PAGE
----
Of course I would hang on his every word. The speaker at the event was a Messianic Jew (or, a Jewish Christian, if you will), and since I am, too, he was coming from a perspective that I would understand. Or so I thought.
But his teaching from Romans 9:1-5 left me bothered and challenged. The speaker mimicked the apostle Paul’s desires, in being willing to trade his salvation for the sake of Jews who were not saved.
“… I have great sorrow and unceasing grief in my heart. For I could wish that I myself were accursed, separated from Christ for the sake of my brethren,…”
I thought about it, and realized that I didn’t feel this way. For all my Jewish family and friends — besides millions of Jews whom I had no connection to — I had no desire to go to hell in their place. It would have been nice to say I would, but I know my feelings were not there.
I confessed this to a mentor and friend who was at the event. I told him that I know I should be willing to sacrifice, but I didn’t feel that way. His response was simple: “Pray that God would give you those feelings.”
So I began to do so.
A few months later, I realized that those feelings did come. I did have a desire to be condemned to hell if it meant that other Jews would be saved. If only it were possible!
Sad For — Not With — Ferguson
Unless you’ve been in a media-free cave, you know that earlier this month, an 18-year old black teenager was shot and killed by a white police officer, in Ferguson, Missouri. For the past few weeks, that town has been in unrest, to say the least.
I would guess that almost everyone came to an initial reaction and judgment. Justin Taylor gives four possible positions, and most people automatically jumped to either defend the teenager or the officer. Even people who claim to say, “We have to wait for the evidence,” probably want to defend the police officer, and they are hoping that the evidence comes out that way.
I’m not writing this to defend or decry anyone’s position. And I’m not writing this to cry out for justice for Michael Brown, or to claim that Officer Darren Wilson is innocent until proven guilty.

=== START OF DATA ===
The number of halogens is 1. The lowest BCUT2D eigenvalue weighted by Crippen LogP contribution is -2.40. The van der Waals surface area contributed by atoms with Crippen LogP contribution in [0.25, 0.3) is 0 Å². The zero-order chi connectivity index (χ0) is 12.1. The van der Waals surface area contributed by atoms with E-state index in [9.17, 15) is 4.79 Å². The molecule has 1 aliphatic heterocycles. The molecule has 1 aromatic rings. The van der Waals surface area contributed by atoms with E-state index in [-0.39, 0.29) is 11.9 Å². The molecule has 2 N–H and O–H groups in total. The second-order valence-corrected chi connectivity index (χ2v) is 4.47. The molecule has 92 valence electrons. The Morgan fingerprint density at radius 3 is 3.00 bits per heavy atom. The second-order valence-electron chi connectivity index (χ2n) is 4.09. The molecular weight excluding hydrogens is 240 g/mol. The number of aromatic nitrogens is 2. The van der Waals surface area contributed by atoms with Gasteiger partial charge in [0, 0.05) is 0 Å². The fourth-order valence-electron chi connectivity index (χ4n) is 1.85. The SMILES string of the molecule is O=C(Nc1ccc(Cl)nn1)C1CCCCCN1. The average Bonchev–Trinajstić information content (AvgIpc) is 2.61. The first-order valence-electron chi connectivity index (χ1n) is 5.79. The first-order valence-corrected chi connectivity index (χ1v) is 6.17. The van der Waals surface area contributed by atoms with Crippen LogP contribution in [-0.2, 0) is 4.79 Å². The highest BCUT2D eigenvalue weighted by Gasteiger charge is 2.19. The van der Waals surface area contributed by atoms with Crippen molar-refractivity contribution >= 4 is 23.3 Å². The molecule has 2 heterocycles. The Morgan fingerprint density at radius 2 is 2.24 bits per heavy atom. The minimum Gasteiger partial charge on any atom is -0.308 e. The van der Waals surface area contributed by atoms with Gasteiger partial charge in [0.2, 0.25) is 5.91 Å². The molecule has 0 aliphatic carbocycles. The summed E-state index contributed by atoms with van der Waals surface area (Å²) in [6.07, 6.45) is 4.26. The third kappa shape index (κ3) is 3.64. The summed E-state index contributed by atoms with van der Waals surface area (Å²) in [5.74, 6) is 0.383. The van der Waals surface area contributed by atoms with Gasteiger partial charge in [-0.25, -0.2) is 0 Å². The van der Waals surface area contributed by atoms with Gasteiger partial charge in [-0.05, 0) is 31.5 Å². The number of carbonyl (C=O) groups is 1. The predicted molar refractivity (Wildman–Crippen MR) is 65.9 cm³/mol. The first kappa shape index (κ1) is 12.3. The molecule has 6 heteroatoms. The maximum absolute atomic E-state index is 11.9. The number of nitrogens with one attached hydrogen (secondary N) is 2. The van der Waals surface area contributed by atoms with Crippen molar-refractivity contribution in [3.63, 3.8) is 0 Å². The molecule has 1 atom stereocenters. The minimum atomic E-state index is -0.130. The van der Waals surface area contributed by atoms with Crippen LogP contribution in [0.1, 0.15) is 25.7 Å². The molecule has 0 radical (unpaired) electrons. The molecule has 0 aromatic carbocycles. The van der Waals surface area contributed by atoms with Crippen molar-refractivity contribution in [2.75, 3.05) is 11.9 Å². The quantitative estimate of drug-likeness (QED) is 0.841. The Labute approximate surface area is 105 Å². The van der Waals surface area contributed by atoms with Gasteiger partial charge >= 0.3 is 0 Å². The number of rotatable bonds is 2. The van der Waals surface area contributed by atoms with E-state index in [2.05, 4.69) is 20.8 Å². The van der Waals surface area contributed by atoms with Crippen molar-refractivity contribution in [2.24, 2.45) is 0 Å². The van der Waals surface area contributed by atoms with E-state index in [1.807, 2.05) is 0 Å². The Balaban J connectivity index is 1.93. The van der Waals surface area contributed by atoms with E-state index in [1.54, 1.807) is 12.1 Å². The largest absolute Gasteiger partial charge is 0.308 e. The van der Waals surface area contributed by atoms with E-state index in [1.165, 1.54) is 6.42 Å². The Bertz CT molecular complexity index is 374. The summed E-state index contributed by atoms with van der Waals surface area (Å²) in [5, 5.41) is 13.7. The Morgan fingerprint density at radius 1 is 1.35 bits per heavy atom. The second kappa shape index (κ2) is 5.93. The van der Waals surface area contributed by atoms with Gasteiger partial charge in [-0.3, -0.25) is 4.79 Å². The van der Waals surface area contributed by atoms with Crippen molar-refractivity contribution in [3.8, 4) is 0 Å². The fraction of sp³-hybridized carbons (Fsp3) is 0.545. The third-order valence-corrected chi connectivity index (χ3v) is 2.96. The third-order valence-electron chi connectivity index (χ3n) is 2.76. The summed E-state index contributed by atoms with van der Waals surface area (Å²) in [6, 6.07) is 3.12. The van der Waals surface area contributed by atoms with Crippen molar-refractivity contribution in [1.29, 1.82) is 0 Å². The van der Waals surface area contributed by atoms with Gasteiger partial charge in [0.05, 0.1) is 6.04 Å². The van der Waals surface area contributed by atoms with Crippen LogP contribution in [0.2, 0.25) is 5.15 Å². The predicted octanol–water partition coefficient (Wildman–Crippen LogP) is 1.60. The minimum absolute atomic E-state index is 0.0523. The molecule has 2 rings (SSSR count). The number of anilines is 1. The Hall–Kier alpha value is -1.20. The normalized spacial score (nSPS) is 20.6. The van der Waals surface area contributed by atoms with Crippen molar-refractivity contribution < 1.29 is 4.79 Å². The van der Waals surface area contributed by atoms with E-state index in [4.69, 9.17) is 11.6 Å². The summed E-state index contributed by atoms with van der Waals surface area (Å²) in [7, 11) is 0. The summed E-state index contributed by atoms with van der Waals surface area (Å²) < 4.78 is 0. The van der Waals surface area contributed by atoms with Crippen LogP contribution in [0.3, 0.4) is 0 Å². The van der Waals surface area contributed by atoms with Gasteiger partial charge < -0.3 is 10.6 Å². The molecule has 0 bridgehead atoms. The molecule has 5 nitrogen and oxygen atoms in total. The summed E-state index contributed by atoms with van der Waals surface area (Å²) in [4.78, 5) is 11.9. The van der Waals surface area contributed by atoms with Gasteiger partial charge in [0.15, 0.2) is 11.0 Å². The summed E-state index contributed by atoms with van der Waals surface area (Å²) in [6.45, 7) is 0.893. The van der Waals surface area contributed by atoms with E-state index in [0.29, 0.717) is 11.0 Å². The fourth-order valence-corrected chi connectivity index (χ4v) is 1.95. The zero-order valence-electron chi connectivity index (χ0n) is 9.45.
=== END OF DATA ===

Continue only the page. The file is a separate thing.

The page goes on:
I am writing this as a confession. I admit that I do not feel sadness with the community of Ferguson.
How Do I Gain Empathy?
“Rejoice with those who rejoice, and weep with those who weep.” Romans 12:15
Yes, I feel sad about the death of a teenage boy – whether or not he was an aggressor. And I feel sad about the loneliness and isolation that Officer Wilson is experiencing – whether or not he was an aggressor. And I feel sad for the looting and chaos in this town.
But the sadness I feel is surface-level, not a deep connection and burden. And I think that reveals the selfishness of my own heart.
Again, I do not on my empathize with the people of Ferguson, who are 600 miles from me in Greenville, SC. And I barely sympathize. And according to Romans 12:15, my lack of deep feelings is wrong. It is a violation of God’s law of love.
So what will I do? I will pray. Not only can I pray for the situation in Missouri. I will pray for myself. I will pray that my heart will mourn with that community. I will pray that I will be broken for the things that break God’s heart.
“Let love be without hypocrisy. Abhor what is evil; cling to what is good. Be devoted to one another in brotherly love; give preference to one another in honor; not lagging behind in diligence, fervent in spirit, serving the Lord; rejoicing in hope, persevering in tribulation, devoted to prayer, contributing to the needs of the saints, practicing hospitality.“ vv. 9-13
**image courtesy of emarvelous via Instagram